Jake Holt
Elise Hu
Jake Holt

Elise Hu

International Correspondent, Seoul, South Korea

Elise Hu is an award-winning correspondent assigned to NPR's newest international bureau, in Seoul, South Korea. She's responsible for covering geopolitics, business and life in both Koreas and Japan. She previously covered the intersection of technology and culture for the network's on-air, online and multimedia platforms.

Hu joined NPR in 2011 to coordinate the digital development and editorial vision for the StateImpact network, a state government reporting project focused on member stations.

Before joining NPR, she was one of the founding reporters at The Texas Tribune, a non-profit digital news startup devoted to politics and public policy. While at the Tribune, Hu oversaw television partnerships and multimedia projects; contributed to The New York Times' expanded Texas coverage and pushed for editorial innovation across platforms.

An honors graduate of the University of Missouri-Columbia's School of Journalism, she previously worked as the state political reporter for KVUE-TV in Austin, WYFF-TV in Greenville, SC, and reported from Asia for the Taipei Times.

Her work has earned a Gannett Foundation Award for Innovation in Watchdog Journalism, a National Edward R. Murrow award for best online video, beat reporting awards from the Texas Associated Press and The Austin Chronicle once dubiously named her the "Best TV Reporter Who Can Write."

Outside of work, Hu has taught digital journalism at Northwestern University and Georgetown University's journalism schools and serves as a guest co-host for TWIT.tv's program, Tech News Today. She's also an adviser to the John S. and James L. Knight Foundation, where she keeps up with emerging media and technology as a panelist for the Knight News Challenge.

Elise Hu can be reached by e-mail at ehu (at) npr (dot) org as well as via the social media links, above.

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Story Archive

Elise Tries Engay food. Illustration by CJ Riculan/NPR hide caption

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Illustration by CJ Riculan/NPR

Video: Japan Created Easy-To-Swallow Foods To Prevent Senior Choking Deaths

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A shelter sign is displayed at the entrance to a subway station in Seoul on Wednesday, a day after North Korea tested an intercontinental ballistic missile. Subway stations are designated as shelters in case of aerial bombardment, part of the city's response to the threat posed by North Korea. But many Seoul residents take the threat in stride. Ed Jones/AFP/Getty Images hide caption

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Calm In Seoul As The North Korea Question Grows More Urgent

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South Korean soldiers in Seoul walk by a TV news program showing a file image of a missile being test-launched. North Korea on Tuesday test-launched another ballistic missile in the direction of Japan, U.S. and South Korean officials said. Ahn Young-joon/AP hide caption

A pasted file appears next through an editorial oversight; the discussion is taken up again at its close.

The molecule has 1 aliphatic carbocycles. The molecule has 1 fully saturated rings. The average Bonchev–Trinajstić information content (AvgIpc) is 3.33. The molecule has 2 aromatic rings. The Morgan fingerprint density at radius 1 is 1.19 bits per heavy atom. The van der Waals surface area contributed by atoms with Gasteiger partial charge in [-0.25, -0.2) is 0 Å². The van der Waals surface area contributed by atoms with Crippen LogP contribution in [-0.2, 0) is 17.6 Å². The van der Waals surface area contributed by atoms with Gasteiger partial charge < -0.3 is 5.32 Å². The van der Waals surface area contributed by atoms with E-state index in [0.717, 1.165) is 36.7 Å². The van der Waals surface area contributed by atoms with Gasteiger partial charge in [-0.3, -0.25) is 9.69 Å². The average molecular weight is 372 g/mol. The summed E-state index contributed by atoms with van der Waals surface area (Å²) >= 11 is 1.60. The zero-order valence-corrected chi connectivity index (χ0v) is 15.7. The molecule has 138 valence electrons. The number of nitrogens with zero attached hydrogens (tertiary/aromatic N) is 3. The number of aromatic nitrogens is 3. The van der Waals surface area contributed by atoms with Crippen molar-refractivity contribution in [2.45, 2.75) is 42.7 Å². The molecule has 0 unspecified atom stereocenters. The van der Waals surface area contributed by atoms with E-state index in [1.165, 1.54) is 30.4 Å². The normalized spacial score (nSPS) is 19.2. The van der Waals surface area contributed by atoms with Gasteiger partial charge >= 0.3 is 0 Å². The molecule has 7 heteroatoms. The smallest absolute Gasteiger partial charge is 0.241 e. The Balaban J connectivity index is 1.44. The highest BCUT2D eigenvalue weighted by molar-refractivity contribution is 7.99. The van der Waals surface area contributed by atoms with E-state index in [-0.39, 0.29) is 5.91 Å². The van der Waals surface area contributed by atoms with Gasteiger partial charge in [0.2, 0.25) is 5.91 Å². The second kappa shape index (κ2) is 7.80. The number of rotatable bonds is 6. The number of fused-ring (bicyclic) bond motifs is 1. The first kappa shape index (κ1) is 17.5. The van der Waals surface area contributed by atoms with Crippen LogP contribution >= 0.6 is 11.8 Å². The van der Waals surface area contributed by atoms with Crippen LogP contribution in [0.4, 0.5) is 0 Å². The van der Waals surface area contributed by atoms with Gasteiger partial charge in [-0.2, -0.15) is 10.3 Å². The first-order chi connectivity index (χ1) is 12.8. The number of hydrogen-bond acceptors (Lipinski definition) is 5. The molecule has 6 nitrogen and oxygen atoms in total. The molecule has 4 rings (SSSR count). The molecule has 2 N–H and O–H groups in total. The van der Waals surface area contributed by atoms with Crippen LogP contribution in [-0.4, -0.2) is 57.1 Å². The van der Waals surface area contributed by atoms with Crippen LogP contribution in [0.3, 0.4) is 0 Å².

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Ahn Young-joon/AP

Tillerson Confirms North Korea Missile An ICBM, Calls For Global Action

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Elise Tries purikura, the original Snapchat. Illustration by CJ Riculan/NPR hide caption

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Video: Japan's 'Purikura' Photo Booths Offer Snapchat-Like Filters

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U.S. and South Korean soldiers of the combined 2nd Infantry Division train at Camp Red Cloud in Uijeongbu, South Korea, in 2015. Elise Hu/NPR hide caption

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Elise Hu/NPR

In Trump Meeting With South Korean Leader, A Chance To Reaffirm 'Ironclad' Ties

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Moon Jae-in, South Korea's president, (center) will meet with President Trump on Thursday and Friday. Bloomberg/Bloomberg via Getty Images hide caption

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Bloomberg/Bloomberg via Getty Images

What To Expect From The White House Summit With South Korea's Leader

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Elise Tries dancing to K-pop. It's harder than it looks. Illustration by CJ Riculan/NPR hide caption

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Video: K-Pop Dance Routines Are A Workout For Body And Brain

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Elise tries robo toilets in Japan. Illustration by CJ Riculan/NPR hide caption

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WATCH: What Makes Japan No. 1 In Toilet Technology

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Elise Tries pore vacuuming in South Korea. Illustration by CJ Riculan/NPR hide caption

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Video: That Time We Tried Pore Vacuuming In South Korea

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Illustration by CJ Riculan/NPR

Video: Animal Cafes Are Cool, But Does A Raccoon Cafe Go Too Far?

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